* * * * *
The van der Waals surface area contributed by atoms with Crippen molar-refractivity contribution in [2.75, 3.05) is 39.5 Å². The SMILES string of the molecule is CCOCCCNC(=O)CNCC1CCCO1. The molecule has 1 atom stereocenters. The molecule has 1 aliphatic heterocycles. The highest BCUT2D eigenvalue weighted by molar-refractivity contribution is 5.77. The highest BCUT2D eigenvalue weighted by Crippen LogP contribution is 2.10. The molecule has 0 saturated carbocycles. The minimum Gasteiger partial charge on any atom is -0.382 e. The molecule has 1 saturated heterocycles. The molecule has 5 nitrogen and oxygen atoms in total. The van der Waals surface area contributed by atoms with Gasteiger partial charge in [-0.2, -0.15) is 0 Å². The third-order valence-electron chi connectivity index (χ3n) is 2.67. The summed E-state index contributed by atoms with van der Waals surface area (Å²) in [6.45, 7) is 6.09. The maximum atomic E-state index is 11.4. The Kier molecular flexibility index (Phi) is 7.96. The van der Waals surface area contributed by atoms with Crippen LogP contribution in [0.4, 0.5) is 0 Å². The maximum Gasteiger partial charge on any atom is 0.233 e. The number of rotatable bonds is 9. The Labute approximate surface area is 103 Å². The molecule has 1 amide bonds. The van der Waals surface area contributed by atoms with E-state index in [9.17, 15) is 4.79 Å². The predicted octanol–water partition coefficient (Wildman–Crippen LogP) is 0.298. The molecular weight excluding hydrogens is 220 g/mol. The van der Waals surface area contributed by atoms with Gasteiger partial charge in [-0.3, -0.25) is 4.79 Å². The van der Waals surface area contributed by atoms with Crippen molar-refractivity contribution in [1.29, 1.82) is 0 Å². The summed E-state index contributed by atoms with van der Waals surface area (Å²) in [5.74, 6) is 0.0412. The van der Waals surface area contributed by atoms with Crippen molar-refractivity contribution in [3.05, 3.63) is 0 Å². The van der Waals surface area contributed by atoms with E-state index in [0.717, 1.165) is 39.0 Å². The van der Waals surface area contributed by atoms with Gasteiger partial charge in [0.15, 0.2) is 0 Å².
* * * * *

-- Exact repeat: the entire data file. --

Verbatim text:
The van der Waals surface area contributed by atoms with Crippen molar-refractivity contribution in [2.75, 3.05) is 39.5 Å². The SMILES string of the molecule is CCOCCCNC(=O)CNCC1CCCO1. The molecule has 1 atom stereocenters. The molecule has 1 aliphatic heterocycles. The highest BCUT2D eigenvalue weighted by molar-refractivity contribution is 5.77. The highest BCUT2D eigenvalue weighted by Crippen LogP contribution is 2.10. The molecule has 0 saturated carbocycles. The minimum Gasteiger partial charge on any atom is -0.382 e. The molecule has 1 saturated heterocycles. The molecule has 5 nitrogen and oxygen atoms in total. The van der Waals surface area contributed by atoms with Gasteiger partial charge in [-0.2, -0.15) is 0 Å². The third-order valence-electron chi connectivity index (χ3n) is 2.67. The summed E-state index contributed by atoms with van der Waals surface area (Å²) in [6.45, 7) is 6.09. The maximum atomic E-state index is 11.4. The Kier molecular flexibility index (Phi) is 7.96. The van der Waals surface area contributed by atoms with Crippen LogP contribution in [0.4, 0.5) is 0 Å². The maximum Gasteiger partial charge on any atom is 0.233 e. The number of rotatable bonds is 9. The Labute approximate surface area is 103 Å². The molecule has 1 amide bonds. The van der Waals surface area contributed by atoms with E-state index in [9.17, 15) is 4.79 Å². The predicted octanol–water partition coefficient (Wildman–Crippen LogP) is 0.298. The molecular weight excluding hydrogens is 220 g/mol. The van der Waals surface area contributed by atoms with Gasteiger partial charge in [-0.3, -0.25) is 4.79 Å². The van der Waals surface area contributed by atoms with Crippen molar-refractivity contribution in [1.29, 1.82) is 0 Å². The summed E-state index contributed by atoms with van der Waals surface area (Å²) in [5.74, 6) is 0.0412. The van der Waals surface area contributed by atoms with Crippen molar-refractivity contribution in [3.05, 3.63) is 0 Å². The van der Waals surface area contributed by atoms with E-state index in [0.717, 1.165) is 39.0 Å². The van der Waals surface area contributed by atoms with Gasteiger partial charge in [0.15, 0.2) is 0 Å².